The Canadian entertainment and traveling circus company Cirque du Soleil is one of the prime examples of an organization demonstrating the effectiveness of a strategy based on unlocking new market demand and making competition irrelevant.
When the circus company was founded by former circus performer Guy Laliberté in 1984, it entered an industry characterized by a dwindling market. The audience for circus was diminishing due to the proliferation of urban live entertainment, sporting events, as well as home entertainment.
It is also important to note that entering the circus industry was a risky business endeavor because it was already dominated by industry leaders such as the Ringling Bros. and Barnum & Bailey. However, less than 20 years since it was founded, it generated a level of revenues that took industry leaders more than a hundred years to achieve.
The Business and Marketing Strategy of Cirque du Soleil
The circus company now holds shows in more than 90 cities around the globe. It has become a modern and not to mention, global traveling circus that has been enjoyed by about 40 million people around the globe. The company owes this accomplishment to its specific marketing strategy.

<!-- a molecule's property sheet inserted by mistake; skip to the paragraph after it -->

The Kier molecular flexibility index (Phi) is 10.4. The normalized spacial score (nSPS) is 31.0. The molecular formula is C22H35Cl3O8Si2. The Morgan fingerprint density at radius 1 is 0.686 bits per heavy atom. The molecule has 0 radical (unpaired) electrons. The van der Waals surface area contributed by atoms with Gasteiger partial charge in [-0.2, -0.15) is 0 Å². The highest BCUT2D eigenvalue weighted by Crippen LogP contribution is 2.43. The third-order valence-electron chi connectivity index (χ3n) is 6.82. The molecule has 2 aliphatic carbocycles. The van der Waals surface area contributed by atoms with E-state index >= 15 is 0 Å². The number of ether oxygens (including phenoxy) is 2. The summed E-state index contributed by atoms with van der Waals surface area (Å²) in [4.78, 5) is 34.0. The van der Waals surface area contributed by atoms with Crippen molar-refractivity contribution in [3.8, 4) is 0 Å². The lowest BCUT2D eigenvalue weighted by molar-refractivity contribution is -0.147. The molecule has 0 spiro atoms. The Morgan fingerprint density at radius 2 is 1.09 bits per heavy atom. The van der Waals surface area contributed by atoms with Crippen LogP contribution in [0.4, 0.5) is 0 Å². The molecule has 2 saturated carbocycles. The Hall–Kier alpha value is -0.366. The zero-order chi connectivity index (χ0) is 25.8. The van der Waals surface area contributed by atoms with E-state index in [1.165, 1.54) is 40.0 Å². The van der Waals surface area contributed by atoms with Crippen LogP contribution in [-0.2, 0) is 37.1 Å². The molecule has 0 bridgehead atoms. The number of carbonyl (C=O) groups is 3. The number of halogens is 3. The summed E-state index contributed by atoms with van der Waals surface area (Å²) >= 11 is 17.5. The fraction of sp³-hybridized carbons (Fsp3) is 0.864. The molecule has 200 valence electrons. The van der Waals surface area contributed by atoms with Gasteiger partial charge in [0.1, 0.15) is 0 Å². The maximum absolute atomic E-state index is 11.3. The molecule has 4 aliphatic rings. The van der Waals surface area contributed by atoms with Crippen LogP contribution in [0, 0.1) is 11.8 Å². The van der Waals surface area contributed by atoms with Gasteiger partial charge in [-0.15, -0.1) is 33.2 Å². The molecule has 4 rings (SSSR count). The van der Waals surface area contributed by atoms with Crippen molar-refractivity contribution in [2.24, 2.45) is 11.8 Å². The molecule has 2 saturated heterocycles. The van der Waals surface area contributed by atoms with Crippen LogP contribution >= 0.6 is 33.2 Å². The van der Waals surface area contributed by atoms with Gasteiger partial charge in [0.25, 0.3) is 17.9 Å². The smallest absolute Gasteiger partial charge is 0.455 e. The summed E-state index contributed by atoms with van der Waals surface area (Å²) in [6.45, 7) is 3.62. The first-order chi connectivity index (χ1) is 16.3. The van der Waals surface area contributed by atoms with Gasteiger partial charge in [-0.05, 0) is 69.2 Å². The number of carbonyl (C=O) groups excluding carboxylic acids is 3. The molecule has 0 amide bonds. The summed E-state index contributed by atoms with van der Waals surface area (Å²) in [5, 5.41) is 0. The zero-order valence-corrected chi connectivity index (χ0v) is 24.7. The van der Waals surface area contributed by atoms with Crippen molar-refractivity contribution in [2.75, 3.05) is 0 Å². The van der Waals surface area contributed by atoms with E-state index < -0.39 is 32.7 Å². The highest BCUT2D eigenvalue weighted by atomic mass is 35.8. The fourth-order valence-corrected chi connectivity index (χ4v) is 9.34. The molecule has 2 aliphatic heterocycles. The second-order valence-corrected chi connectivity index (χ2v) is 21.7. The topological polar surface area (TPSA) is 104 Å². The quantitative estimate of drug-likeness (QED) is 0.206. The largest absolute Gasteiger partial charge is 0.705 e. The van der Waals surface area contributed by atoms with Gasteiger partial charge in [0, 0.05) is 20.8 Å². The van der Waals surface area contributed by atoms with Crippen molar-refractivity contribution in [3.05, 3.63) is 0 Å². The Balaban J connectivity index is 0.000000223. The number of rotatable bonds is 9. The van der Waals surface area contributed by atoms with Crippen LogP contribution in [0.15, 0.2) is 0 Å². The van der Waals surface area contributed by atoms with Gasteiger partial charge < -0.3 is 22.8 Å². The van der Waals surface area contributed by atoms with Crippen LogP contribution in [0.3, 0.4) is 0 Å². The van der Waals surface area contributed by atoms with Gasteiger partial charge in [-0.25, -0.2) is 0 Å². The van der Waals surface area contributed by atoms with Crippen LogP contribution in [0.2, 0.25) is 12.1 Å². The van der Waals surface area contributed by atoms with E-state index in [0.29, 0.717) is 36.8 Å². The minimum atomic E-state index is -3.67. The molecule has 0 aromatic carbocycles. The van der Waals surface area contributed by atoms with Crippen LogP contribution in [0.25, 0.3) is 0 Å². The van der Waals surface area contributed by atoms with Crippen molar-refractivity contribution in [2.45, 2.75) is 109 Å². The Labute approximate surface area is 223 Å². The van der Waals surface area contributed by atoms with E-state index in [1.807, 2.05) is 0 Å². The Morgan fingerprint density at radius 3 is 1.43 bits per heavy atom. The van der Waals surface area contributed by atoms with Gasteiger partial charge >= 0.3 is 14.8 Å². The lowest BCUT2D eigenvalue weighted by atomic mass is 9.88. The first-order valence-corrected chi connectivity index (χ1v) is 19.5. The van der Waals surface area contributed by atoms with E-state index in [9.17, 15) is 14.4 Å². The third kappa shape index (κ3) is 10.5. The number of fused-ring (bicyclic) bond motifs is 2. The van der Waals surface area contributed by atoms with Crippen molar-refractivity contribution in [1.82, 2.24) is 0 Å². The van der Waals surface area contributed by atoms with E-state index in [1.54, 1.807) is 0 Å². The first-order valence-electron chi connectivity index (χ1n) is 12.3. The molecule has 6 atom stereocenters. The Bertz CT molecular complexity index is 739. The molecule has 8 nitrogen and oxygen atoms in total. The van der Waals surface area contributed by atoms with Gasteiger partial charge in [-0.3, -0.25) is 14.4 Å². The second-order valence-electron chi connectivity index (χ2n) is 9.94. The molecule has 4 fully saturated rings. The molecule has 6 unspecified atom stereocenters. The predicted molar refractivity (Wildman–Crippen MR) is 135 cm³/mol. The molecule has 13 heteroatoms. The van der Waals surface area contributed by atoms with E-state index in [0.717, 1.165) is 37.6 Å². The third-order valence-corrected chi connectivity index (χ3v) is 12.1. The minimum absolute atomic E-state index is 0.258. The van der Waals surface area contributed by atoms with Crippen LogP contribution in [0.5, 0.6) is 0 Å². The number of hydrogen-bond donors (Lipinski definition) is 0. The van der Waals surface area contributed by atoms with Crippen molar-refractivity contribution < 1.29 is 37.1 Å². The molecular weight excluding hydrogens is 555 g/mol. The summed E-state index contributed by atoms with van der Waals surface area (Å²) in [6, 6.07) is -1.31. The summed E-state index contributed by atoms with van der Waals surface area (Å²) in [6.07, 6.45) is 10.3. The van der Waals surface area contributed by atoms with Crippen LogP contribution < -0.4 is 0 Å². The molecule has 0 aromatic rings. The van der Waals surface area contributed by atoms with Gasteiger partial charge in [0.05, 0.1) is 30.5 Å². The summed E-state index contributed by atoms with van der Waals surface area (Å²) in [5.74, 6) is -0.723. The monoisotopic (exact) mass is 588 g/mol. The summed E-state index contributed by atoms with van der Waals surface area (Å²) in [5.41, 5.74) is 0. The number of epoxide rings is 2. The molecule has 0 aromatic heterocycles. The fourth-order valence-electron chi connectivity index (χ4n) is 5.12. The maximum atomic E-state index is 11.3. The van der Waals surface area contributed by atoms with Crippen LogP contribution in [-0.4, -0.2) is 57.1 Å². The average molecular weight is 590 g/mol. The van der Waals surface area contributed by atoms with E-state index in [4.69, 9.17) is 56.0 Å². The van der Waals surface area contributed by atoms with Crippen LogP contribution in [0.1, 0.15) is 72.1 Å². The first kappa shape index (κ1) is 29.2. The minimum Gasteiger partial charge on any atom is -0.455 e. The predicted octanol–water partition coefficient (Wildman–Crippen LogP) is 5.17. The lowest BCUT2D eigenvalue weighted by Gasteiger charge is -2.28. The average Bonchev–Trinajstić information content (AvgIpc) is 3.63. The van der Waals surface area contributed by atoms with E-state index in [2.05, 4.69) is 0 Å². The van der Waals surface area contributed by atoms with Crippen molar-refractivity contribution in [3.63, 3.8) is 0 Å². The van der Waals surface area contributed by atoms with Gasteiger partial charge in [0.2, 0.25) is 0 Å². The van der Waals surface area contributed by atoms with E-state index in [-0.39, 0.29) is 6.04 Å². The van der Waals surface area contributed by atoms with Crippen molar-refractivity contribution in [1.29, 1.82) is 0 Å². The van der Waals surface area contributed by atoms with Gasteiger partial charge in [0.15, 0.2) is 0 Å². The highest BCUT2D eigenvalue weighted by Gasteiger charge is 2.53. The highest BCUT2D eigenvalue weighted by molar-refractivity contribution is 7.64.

Nevertheless, the success of Cirque du Soleil lies in its ability to tap a new audience for live circus performance. Instead of merely catering to children and families, the company marketed its shows to adults, business people, and corporate clients.
The success story of Cirque du Soleil mirrors the fact that to win in the future, a business organization must stop competing. Laliberté and his crew demonstrated that moving away from competition entails exploring new markets
Relationship to the Blue Ocean Strategy of W. Chan Kim
In the book “Blue Ocean Strategy” first published in 2015, business theorist and professors of strategic management W. Chan Kim and Renée Mauborgne mentioned Cirque du Soleil as a prime example of a company that has applied a concept he called Blue Ocean Strategy.
The strategy is actually a marketing theory asserting that for a business to win in the future, it must stop competing. Kim and Mauborgne explained that Laliberté and his crew demonstrated that moving away from competition entails exploring new markets.
A Blue Ocean Strategy essentially involves creating a new market space, thus moving away from the “red ocean” characterized by an established market with defined industry boundaries and competition rules. The “blue ocean” is a realm representing non-existent industries and markets.
FURTHER READINGS AND REFERENCES
- Kim, Chan W. and Renée Mauborgne. 2005. Blue Ocean Strategy. Boston, MA: Harvard Business School Press.
- Pineda, Mathew Emmanuel. 2019. “Blue Ocean Strategy: Definition and Principles.” Profolus. Available online